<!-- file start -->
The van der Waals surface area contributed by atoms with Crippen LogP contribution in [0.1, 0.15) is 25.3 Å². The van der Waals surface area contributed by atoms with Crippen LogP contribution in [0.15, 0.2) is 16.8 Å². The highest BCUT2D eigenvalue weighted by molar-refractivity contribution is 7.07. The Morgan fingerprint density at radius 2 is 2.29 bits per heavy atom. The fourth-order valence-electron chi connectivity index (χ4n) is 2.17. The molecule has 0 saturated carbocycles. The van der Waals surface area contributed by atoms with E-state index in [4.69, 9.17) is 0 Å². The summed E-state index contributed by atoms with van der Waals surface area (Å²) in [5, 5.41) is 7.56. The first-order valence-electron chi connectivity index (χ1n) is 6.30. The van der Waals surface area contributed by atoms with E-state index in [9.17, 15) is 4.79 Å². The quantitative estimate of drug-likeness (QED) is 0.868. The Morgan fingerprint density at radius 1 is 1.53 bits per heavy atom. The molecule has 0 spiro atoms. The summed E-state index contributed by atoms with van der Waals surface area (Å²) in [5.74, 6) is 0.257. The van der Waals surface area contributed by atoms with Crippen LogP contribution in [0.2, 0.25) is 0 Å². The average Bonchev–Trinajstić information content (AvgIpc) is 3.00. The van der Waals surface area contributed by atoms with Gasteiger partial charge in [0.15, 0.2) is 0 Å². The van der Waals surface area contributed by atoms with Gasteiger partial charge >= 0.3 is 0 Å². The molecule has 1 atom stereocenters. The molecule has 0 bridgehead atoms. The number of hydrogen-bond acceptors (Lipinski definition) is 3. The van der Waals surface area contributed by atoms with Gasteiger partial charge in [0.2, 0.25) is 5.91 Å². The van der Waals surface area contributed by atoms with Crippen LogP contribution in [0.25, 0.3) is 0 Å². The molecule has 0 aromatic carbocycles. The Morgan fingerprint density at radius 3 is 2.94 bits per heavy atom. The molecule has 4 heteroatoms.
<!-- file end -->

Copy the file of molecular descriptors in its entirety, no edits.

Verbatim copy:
The van der Waals surface area contributed by atoms with Crippen LogP contribution in [0.1, 0.15) is 25.3 Å². The van der Waals surface area contributed by atoms with Crippen LogP contribution in [0.15, 0.2) is 16.8 Å². The highest BCUT2D eigenvalue weighted by molar-refractivity contribution is 7.07. The Morgan fingerprint density at radius 2 is 2.29 bits per heavy atom. The fourth-order valence-electron chi connectivity index (χ4n) is 2.17. The molecule has 0 saturated carbocycles. The van der Waals surface area contributed by atoms with E-state index in [4.69, 9.17) is 0 Å². The summed E-state index contributed by atoms with van der Waals surface area (Å²) in [5, 5.41) is 7.56. The first-order valence-electron chi connectivity index (χ1n) is 6.30. The van der Waals surface area contributed by atoms with E-state index in [9.17, 15) is 4.79 Å². The quantitative estimate of drug-likeness (QED) is 0.868. The Morgan fingerprint density at radius 1 is 1.53 bits per heavy atom. The molecule has 0 spiro atoms. The summed E-state index contributed by atoms with van der Waals surface area (Å²) in [5.74, 6) is 0.257. The van der Waals surface area contributed by atoms with Crippen LogP contribution in [0.2, 0.25) is 0 Å². The average Bonchev–Trinajstić information content (AvgIpc) is 3.00. The van der Waals surface area contributed by atoms with Gasteiger partial charge in [0.15, 0.2) is 0 Å². The van der Waals surface area contributed by atoms with Gasteiger partial charge >= 0.3 is 0 Å². The molecule has 1 atom stereocenters. The molecule has 0 bridgehead atoms. The number of hydrogen-bond acceptors (Lipinski definition) is 3. The van der Waals surface area contributed by atoms with Gasteiger partial charge in [0.2, 0.25) is 5.91 Å². The van der Waals surface area contributed by atoms with Crippen LogP contribution in [0.25, 0.3) is 0 Å². The molecule has 0 aromatic carbocycles. The Morgan fingerprint density at radius 3 is 2.94 bits per heavy atom. The molecule has 4 heteroatoms.